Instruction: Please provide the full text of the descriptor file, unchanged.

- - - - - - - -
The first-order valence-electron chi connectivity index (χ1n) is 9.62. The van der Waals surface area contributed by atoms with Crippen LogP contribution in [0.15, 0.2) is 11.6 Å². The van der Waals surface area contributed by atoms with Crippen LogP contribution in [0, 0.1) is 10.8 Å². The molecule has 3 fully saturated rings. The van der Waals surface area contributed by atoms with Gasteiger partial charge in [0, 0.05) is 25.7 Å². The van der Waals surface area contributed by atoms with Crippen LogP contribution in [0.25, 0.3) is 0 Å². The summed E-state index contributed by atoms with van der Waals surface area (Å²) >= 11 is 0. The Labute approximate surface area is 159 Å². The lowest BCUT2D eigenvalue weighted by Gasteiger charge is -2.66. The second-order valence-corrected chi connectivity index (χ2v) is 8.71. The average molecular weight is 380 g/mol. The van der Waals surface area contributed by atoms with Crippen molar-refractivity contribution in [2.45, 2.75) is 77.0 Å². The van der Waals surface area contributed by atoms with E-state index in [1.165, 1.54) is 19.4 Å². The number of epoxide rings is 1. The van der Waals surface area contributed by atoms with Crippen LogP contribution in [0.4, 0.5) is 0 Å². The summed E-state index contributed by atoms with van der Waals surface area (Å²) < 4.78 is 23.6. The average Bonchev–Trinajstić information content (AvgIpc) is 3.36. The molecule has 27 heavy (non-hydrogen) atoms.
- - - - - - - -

The first-order valence-electron chi connectivity index (χ1n) is 9.62. The van der Waals surface area contributed by atoms with Crippen LogP contribution in [0.15, 0.2) is 11.6 Å². The van der Waals surface area contributed by atoms with Crippen LogP contribution in [0, 0.1) is 10.8 Å². The molecule has 3 fully saturated rings. The van der Waals surface area contributed by atoms with Gasteiger partial charge in [0, 0.05) is 25.7 Å². The van der Waals surface area contributed by atoms with Crippen LogP contribution in [0.25, 0.3) is 0 Å². The summed E-state index contributed by atoms with van der Waals surface area (Å²) >= 11 is 0. The Labute approximate surface area is 159 Å². The lowest BCUT2D eigenvalue weighted by Gasteiger charge is -2.66. The second-order valence-corrected chi connectivity index (χ2v) is 8.71. The average molecular weight is 380 g/mol. The van der Waals surface area contributed by atoms with Crippen molar-refractivity contribution in [2.45, 2.75) is 77.0 Å². The van der Waals surface area contributed by atoms with E-state index in [1.165, 1.54) is 19.4 Å². The number of epoxide rings is 1. The van der Waals surface area contributed by atoms with Crippen LogP contribution in [0.4, 0.5) is 0 Å². The summed E-state index contributed by atoms with van der Waals surface area (Å²) < 4.78 is 23.6. The average Bonchev–Trinajstić information content (AvgIpc) is 3.36. The molecule has 27 heavy (non-hydrogen) atoms.